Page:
Now, don't get me wrong. Once I saw wrestling, I didn't only watch WWF. I watched the other organizations also, and in particular the NWA when it was on Saturday nights on TBS. While Vince raided a lot of talent, Jim Crockett, the President of the NWA, held on to his most important assets. The biggest of these was Ric Flair, a brash champion with incredible stamina who drew anywhere he went in the world. He also was easy to hate, and I learned quickly that any good guy needed a really good bad guy to work with to make him that much more heroic. The NWA had their good guy, and that guy was the " American Dream" Dusty Rhodes. The Rhodes-Flair feud was very compelling, if for nothing else because Flair never met Rhodes 1-on-1. Every time, Flair had a group with him called the Four Horsemen, and Rhodes was always a step away from beating Flair and taking his belt. And Flair was so good that he could make a wrestler (Sting, Ron Garvin, Rick Steamboat), then win the belt back to make another star later on.
Now that I have taken you on my history lesson, we move to present day wrestling. I know I am leaving out about 20 more years of history, but the two big leagues of today, WWE and TNA, could learn a lot from the wrestling world of the 1980's. Jake Roberts has been interviewed several times and states that, " Guys don't work holds anymore, and their timing is so off because everything is so choreographed. Guys can't talk anymore either. Promoters rush hands into the ring before they have learned to work." Truer words have never been spoken, and this is one of many lessons needing to be learned from today's top leagues. There are many others.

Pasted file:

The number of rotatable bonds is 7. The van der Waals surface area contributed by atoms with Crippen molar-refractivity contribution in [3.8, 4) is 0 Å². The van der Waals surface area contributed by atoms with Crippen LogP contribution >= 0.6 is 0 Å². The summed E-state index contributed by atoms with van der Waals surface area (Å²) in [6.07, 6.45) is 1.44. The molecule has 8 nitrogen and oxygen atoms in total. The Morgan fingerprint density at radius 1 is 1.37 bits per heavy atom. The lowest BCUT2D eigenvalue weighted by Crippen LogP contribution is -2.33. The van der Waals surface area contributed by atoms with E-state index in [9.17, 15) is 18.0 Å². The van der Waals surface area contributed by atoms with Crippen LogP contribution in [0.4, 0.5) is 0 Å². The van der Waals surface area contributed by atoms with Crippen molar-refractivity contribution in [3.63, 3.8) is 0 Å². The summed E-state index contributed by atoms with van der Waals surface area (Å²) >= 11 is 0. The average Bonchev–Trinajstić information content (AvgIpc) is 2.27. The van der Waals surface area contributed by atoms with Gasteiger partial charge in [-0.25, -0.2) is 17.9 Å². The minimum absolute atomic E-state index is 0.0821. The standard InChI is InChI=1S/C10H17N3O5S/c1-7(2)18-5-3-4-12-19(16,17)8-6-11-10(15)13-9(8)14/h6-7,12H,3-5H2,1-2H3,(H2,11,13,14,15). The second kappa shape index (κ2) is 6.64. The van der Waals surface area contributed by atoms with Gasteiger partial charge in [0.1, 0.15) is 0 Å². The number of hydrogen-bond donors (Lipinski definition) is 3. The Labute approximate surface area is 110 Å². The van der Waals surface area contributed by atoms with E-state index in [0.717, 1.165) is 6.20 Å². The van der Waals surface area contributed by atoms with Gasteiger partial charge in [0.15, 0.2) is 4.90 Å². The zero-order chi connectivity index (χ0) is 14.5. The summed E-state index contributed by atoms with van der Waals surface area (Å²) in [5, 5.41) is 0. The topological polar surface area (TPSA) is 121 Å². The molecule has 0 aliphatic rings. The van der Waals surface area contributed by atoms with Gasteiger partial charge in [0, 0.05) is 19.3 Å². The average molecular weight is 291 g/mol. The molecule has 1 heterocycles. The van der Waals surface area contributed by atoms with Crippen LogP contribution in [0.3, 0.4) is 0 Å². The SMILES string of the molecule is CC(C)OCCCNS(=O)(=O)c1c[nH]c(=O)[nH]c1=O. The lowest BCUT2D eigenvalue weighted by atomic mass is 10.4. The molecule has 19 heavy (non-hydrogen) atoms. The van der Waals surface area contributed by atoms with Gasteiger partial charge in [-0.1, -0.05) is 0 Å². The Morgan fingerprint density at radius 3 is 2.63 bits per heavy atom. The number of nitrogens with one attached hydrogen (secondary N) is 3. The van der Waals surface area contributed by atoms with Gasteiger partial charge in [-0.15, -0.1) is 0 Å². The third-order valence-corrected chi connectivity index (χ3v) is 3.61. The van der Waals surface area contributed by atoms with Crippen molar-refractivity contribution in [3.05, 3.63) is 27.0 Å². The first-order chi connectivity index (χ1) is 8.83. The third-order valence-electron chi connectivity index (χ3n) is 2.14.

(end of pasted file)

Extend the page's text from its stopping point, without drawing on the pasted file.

People on the dirt sheets are very critical of HHH, the current WWE champion, for holding guys down and hogging the top spot. Well, if we look back to 1984, Hulk Hogan won the WWF title, and he proceeded to hold on to the belt until February 5, 1988. That's a little over four years. Did he hog the spotlight? Of course, but that was Vince's vision. WWF, and its predecessor WWWF, always believed in having elongated face (or good guy) champions. Bruno Sammartino was a top draw in the 1960's and early 70's. He won the title in 1963 and would hold it until 1971 (the longest male championship reign in history). After him, Pedro Morales would become champion for three years, and then the aforementioned Bob Backlund would be champion for five years.